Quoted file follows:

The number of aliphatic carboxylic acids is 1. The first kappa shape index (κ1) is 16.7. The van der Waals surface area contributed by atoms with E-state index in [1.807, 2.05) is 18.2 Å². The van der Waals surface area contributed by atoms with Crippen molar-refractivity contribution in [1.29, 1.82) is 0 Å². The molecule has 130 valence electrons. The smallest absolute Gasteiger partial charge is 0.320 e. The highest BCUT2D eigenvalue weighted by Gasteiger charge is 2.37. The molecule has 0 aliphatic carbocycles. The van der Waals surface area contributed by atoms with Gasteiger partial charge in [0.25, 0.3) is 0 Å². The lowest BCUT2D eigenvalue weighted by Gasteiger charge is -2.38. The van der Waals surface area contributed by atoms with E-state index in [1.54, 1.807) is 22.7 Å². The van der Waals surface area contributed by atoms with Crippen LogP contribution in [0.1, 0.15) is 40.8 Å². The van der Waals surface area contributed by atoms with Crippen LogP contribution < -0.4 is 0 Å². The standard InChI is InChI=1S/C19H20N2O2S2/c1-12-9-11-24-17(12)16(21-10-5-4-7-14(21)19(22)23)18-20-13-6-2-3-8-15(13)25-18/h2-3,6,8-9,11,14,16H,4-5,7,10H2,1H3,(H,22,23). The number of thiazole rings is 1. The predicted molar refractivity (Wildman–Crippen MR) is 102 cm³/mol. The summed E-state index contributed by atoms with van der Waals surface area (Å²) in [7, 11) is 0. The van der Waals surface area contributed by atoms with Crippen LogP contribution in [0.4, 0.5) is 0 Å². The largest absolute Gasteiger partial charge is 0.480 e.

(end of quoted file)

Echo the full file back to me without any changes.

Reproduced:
The number of aliphatic carboxylic acids is 1. The first kappa shape index (κ1) is 16.7. The van der Waals surface area contributed by atoms with E-state index in [1.807, 2.05) is 18.2 Å². The van der Waals surface area contributed by atoms with Crippen molar-refractivity contribution in [1.29, 1.82) is 0 Å². The molecule has 130 valence electrons. The smallest absolute Gasteiger partial charge is 0.320 e. The highest BCUT2D eigenvalue weighted by Gasteiger charge is 2.37. The molecule has 0 aliphatic carbocycles. The van der Waals surface area contributed by atoms with Gasteiger partial charge in [0.25, 0.3) is 0 Å². The lowest BCUT2D eigenvalue weighted by Gasteiger charge is -2.38. The van der Waals surface area contributed by atoms with E-state index in [1.54, 1.807) is 22.7 Å². The van der Waals surface area contributed by atoms with Crippen LogP contribution in [0.1, 0.15) is 40.8 Å². The van der Waals surface area contributed by atoms with Crippen LogP contribution < -0.4 is 0 Å². The standard InChI is InChI=1S/C19H20N2O2S2/c1-12-9-11-24-17(12)16(21-10-5-4-7-14(21)19(22)23)18-20-13-6-2-3-8-15(13)25-18/h2-3,6,8-9,11,14,16H,4-5,7,10H2,1H3,(H,22,23). The number of thiazole rings is 1. The predicted molar refractivity (Wildman–Crippen MR) is 102 cm³/mol. The summed E-state index contributed by atoms with van der Waals surface area (Å²) in [7, 11) is 0. The van der Waals surface area contributed by atoms with Crippen LogP contribution in [0.4, 0.5) is 0 Å². The largest absolute Gasteiger partial charge is 0.480 e.